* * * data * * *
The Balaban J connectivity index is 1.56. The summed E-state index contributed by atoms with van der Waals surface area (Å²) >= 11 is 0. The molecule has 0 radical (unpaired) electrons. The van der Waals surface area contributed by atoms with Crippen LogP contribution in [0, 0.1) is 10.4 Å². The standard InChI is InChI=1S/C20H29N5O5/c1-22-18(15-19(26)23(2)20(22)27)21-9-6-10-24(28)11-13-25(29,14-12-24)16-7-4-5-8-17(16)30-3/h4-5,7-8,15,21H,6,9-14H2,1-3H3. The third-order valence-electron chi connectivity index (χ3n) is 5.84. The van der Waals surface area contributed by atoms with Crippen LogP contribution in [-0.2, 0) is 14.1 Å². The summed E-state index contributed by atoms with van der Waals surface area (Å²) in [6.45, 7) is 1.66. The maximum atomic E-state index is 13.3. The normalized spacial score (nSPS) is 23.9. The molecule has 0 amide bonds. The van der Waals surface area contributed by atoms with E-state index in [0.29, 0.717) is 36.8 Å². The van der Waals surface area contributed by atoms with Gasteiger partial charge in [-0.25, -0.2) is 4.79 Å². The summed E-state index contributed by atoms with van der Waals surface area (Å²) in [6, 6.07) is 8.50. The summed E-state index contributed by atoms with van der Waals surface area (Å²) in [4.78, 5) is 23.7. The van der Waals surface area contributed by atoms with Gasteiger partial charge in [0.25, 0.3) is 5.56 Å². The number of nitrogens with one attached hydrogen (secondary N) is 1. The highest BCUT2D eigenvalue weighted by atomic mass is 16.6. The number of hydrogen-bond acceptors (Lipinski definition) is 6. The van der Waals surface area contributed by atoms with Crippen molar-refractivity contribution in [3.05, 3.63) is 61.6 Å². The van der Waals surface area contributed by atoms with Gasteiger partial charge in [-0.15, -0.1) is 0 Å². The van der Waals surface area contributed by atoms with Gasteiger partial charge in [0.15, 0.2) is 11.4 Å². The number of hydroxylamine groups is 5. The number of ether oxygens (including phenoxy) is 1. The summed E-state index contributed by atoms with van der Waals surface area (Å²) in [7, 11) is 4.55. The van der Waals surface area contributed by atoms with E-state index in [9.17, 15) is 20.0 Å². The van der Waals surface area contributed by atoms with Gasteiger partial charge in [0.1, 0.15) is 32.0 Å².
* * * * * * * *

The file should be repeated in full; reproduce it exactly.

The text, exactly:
The Balaban J connectivity index is 1.56. The summed E-state index contributed by atoms with van der Waals surface area (Å²) >= 11 is 0. The molecule has 0 radical (unpaired) electrons. The van der Waals surface area contributed by atoms with Crippen LogP contribution in [0, 0.1) is 10.4 Å². The standard InChI is InChI=1S/C20H29N5O5/c1-22-18(15-19(26)23(2)20(22)27)21-9-6-10-24(28)11-13-25(29,14-12-24)16-7-4-5-8-17(16)30-3/h4-5,7-8,15,21H,6,9-14H2,1-3H3. The third-order valence-electron chi connectivity index (χ3n) is 5.84. The van der Waals surface area contributed by atoms with Crippen LogP contribution in [-0.2, 0) is 14.1 Å². The summed E-state index contributed by atoms with van der Waals surface area (Å²) in [6.45, 7) is 1.66. The maximum atomic E-state index is 13.3. The normalized spacial score (nSPS) is 23.9. The molecule has 0 amide bonds. The van der Waals surface area contributed by atoms with E-state index in [0.29, 0.717) is 36.8 Å². The van der Waals surface area contributed by atoms with Gasteiger partial charge in [-0.25, -0.2) is 4.79 Å². The summed E-state index contributed by atoms with van der Waals surface area (Å²) in [6, 6.07) is 8.50. The summed E-state index contributed by atoms with van der Waals surface area (Å²) in [4.78, 5) is 23.7. The van der Waals surface area contributed by atoms with Gasteiger partial charge in [0.25, 0.3) is 5.56 Å². The number of nitrogens with one attached hydrogen (secondary N) is 1. The highest BCUT2D eigenvalue weighted by atomic mass is 16.6. The number of hydrogen-bond acceptors (Lipinski definition) is 6. The van der Waals surface area contributed by atoms with Crippen molar-refractivity contribution in [3.05, 3.63) is 61.6 Å². The van der Waals surface area contributed by atoms with Gasteiger partial charge in [-0.15, -0.1) is 0 Å². The van der Waals surface area contributed by atoms with Gasteiger partial charge in [0.15, 0.2) is 11.4 Å². The number of hydroxylamine groups is 5. The number of ether oxygens (including phenoxy) is 1. The summed E-state index contributed by atoms with van der Waals surface area (Å²) in [7, 11) is 4.55. The van der Waals surface area contributed by atoms with E-state index in [9.17, 15) is 20.0 Å². The van der Waals surface area contributed by atoms with Gasteiger partial charge in [0.1, 0.15) is 32.0 Å².